Prime minister David Cameron has claimed that the UK now has “better-funded sixth forms and better-funded FE colleges”.
The controversial claim was made during Prime Minister's Question after Labour leader Jeremy Corbyn asked if the government would acknowledge the importance of sixth-form colleges and post-16 education. In response, Mr Cameron said: “What we’re introducing in our country is a situation where we uncap university places so as many people who want to go can go, and we’re going to be introducing in this parliament 3 million apprentices. That, combined with better-funded sixth-forms and better-funded FE colleges, means that we’ve actually got a proper education system that can really drive opportunity in our country.”
In December, the Public Accounts Committee warned that the declining financial health of many FE colleges would have "potentially serious consequences for learners and local economies". A month earlier, a letter signed by 130 chairs of college governing bodies urged Mr Cameron to consider the "parlous financial state [of the sector], which has been caused by the impact of an accumulation of funding changes that have uniquely hit colleges".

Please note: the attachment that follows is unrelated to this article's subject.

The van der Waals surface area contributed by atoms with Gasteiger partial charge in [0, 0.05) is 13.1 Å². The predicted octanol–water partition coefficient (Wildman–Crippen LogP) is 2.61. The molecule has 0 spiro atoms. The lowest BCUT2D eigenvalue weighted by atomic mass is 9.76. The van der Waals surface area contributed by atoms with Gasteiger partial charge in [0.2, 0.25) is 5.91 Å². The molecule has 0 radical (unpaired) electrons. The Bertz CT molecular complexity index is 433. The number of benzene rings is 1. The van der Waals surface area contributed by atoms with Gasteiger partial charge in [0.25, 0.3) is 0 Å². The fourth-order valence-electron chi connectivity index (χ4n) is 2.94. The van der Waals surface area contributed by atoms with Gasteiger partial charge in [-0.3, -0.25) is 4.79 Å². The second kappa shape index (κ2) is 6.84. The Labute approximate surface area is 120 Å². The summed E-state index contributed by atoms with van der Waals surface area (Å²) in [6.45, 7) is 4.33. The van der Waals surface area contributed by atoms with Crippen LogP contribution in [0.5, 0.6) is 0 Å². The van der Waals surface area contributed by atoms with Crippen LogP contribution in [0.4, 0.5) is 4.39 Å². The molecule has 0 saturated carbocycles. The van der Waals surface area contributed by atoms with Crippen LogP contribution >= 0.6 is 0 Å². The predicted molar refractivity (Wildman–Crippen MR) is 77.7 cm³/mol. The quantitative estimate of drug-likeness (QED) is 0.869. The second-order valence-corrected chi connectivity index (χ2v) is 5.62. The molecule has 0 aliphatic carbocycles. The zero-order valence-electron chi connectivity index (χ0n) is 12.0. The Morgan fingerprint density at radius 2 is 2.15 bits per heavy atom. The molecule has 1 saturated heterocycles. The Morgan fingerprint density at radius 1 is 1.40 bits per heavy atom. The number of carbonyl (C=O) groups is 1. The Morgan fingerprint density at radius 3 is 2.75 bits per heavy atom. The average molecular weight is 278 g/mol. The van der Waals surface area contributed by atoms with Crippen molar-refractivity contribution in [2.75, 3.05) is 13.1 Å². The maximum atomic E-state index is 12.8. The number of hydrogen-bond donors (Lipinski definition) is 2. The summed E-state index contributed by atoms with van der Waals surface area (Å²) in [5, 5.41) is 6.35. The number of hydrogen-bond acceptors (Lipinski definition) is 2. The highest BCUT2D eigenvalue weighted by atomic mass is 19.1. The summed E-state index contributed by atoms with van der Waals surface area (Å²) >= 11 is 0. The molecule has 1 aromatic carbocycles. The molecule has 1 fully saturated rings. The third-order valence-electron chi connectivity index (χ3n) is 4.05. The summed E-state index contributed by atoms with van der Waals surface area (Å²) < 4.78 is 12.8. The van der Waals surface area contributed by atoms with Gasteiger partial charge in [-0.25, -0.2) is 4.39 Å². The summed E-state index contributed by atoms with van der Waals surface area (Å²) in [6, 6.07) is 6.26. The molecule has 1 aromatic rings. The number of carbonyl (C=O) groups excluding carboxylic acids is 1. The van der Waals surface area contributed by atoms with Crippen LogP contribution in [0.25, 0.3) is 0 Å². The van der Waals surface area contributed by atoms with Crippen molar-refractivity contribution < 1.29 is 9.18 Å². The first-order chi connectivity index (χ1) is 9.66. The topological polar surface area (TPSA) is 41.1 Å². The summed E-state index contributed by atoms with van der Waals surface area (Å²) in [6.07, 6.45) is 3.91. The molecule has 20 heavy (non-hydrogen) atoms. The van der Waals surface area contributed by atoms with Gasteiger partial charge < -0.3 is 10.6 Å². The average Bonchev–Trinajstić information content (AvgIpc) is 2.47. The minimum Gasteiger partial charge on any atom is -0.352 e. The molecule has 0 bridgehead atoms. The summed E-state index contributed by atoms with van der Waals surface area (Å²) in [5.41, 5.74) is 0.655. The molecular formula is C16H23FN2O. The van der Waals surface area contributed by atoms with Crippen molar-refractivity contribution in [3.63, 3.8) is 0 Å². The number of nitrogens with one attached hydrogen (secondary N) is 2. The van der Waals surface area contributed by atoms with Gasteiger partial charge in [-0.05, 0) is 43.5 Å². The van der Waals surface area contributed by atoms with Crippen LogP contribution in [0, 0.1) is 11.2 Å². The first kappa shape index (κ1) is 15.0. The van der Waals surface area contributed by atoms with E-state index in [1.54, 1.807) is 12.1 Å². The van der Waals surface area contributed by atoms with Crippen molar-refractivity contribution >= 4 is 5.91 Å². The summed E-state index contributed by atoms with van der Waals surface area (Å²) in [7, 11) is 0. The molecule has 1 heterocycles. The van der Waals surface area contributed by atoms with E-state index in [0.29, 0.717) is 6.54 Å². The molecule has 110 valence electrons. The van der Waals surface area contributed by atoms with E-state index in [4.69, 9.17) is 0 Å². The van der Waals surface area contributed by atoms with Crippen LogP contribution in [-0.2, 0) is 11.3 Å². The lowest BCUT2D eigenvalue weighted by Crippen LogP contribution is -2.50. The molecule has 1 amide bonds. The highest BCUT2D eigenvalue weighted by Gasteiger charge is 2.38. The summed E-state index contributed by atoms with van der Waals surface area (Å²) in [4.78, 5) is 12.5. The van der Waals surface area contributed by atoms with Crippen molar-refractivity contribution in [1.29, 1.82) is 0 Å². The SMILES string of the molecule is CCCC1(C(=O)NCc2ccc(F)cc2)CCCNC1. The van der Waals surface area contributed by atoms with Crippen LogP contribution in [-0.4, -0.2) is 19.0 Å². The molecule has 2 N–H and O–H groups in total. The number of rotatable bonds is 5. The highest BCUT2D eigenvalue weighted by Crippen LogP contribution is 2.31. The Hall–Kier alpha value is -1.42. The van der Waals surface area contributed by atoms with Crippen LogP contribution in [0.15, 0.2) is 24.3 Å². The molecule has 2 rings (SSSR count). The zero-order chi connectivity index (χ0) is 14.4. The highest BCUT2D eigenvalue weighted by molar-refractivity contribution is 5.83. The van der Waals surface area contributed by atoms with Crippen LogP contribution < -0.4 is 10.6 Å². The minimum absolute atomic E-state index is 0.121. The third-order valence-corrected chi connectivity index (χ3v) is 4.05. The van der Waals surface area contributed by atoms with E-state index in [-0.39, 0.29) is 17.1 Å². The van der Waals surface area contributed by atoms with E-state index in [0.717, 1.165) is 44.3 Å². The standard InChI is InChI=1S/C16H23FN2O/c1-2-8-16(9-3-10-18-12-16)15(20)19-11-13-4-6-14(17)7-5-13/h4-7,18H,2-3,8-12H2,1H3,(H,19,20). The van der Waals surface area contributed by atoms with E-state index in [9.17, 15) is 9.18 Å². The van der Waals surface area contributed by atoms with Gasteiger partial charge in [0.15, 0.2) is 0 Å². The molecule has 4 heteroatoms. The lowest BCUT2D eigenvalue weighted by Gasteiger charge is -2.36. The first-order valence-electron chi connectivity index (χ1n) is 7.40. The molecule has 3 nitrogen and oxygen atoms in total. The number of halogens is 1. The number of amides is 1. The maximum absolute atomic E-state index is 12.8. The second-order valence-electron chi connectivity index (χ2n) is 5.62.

But the Department for Business, Innovation and Skills has said that its total spending on further education will be £3.41 billion by 2019-20, up by 36 per cent on current spending.
In the House of Commons today, Mr Cameron also fielded questions from MPs about National Apprenticeship Week, and whether the government had a clear delivery plan for its target of 3 million new apprenticeship starts by 2020.
He said: “We achieved 2 million in the last parliament. We’re confident of achieving 3 million [apprenticeships] in this parliament. We do have a delivery plan. It’s based on large companies continuing with their plans for apprenticeships. We want small companies to do more. We want the public sector to join in with larger apprenticeship plans. And we regularly review progress toward the target.”